Differences in recycled aluminium impact carbon footprint
You can contribute to a more sustainable world by buying products made with materials that have been used before. Wouldn’t you like to tell your friend that the new iPad you bought was manufactured with materials taken from the scrap heap?
I admit to feeling a little guilty, on occasion, after leaving a shop. Materialistic. That by buying something new, I’ll have to throw something else away.
It’s not easy to shake that feeling, but it’s getting easier. At least it is, when what you buy is made from materials that can be recycled. But how do I know if the phone I buy, the kitchen table, window or the bicycle, can be recycled?
We already sort household items for recycling: plastic bottles, glass jars, newspapers and magazines. Most metals can be recycled, too.
Aluminium is one of few materials that keeps its properties after recycling. It can be used again and again.
Recycled process scrap
What is the difference between materials that are reused and materials that have been recycled for new uses? As I mentioned, aluminium can be remelted and used again without loss in quality.
One source is aluminium process scrap (below, right). This is production waste from manufacturing processes, such as extrusion, where the metal has not been applied in a consumer product. It hasn’t been used. It is collected from production and then melted again into a new part.
This is positive, considering that when we recycle aluminium, we save about 95 percent of the energy used in the production of primary aluminium.
Recycled post-consumer scrap
Post-consumer aluminium scrap (above, left), on the other hand, is metal that has been used in a product that has gone through its full life-cycle.
The post-consumer stage starts when a used aluminium product is ready for disposal, recycling or reuse. An aluminium window frame in a building, for instance, can be considered post-consumer scrap when the building is demolished and the aluminium is obtained and sent on to be remelted, then applied in a new product.
Complex recycling process
Today, the amount of post-consumer metal is still lower than that of primary or process-recycled metal. But that will change. I am convinced that the scrap heap is going to grow quite fast, and it is going to become very important to be able to recycle the scrap without degrading the metal to “secondary quality.”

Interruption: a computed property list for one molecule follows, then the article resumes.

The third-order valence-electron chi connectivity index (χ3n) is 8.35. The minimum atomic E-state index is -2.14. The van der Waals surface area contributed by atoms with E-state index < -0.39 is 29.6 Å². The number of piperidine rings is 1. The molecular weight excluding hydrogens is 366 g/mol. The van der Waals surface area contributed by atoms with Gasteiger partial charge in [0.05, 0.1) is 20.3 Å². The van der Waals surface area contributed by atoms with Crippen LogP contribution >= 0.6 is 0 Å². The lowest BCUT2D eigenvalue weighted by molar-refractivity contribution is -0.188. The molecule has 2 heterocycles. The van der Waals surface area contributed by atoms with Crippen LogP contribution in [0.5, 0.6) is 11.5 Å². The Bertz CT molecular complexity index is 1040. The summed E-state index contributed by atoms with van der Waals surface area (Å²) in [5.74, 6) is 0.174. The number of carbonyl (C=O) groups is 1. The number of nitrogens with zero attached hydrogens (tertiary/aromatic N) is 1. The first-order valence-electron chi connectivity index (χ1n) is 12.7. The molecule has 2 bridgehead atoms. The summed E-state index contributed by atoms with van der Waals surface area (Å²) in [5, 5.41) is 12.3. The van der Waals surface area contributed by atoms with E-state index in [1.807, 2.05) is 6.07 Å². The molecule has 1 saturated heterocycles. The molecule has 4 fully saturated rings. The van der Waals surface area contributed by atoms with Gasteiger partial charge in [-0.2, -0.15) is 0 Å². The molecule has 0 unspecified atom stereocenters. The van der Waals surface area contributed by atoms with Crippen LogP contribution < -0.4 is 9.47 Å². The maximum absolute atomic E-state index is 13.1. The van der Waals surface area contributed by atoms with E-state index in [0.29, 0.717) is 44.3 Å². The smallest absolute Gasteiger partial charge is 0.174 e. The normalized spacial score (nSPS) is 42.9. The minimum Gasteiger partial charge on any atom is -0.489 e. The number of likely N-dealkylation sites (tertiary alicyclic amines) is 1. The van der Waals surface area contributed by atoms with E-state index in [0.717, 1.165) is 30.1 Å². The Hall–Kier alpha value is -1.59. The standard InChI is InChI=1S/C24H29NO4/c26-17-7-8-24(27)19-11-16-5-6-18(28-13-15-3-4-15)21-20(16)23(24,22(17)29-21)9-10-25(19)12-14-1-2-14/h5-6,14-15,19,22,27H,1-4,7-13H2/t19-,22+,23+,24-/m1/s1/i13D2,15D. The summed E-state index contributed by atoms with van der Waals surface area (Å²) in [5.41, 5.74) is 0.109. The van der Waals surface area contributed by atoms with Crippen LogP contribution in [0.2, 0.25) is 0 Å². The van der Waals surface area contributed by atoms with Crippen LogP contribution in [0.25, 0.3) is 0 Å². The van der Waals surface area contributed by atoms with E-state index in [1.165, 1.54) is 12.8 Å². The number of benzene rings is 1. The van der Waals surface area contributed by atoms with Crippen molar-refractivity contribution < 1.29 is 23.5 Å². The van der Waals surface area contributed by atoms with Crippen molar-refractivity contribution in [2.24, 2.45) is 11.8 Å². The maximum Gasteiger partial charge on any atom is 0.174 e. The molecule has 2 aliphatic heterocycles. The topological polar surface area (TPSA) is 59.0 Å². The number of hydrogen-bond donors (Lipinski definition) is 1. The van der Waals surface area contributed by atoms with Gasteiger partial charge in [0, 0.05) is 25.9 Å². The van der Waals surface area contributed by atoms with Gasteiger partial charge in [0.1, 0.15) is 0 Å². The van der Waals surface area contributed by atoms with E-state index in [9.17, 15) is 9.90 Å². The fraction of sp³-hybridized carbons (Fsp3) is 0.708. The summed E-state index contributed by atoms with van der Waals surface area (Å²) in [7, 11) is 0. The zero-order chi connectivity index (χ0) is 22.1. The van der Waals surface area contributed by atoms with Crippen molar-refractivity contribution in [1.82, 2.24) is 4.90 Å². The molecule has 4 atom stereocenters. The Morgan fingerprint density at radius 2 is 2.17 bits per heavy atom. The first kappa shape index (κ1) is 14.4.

There is another significant difference between the two types of scrap, and this is where the challenge lies: It is more difficult to produce top-quality metal that has a high content of post-consumer scrap.
Let me go back to the aluminium window frame. An aluminium frame has probably been anodized and painted. It may also contain thermal break – the insulation within the frame. Conversely, process scrap is basically virgin metal.
Recycling the aluminium from a window frame is a complex process with many steps. Inspection, separation, shredding, decoating. The metal also needs to be x-rayed to determine alloying elements, and segregated. Why? Because different types of alloys should not be melted together if you want to have similar high-quality alloy back from the recycling loop.
Recycled aluminium for a new product
We all like to buy things that have a low carbon footprint or which are made from used materials, and the aluminium industry is doing more to help us do that. More producers are investing in the advanced technology that is needed to carry out the steps I just described.
That is what I call real recycling. The higher the recycled post-consumer content in aluminium, the lower the carbon footprint.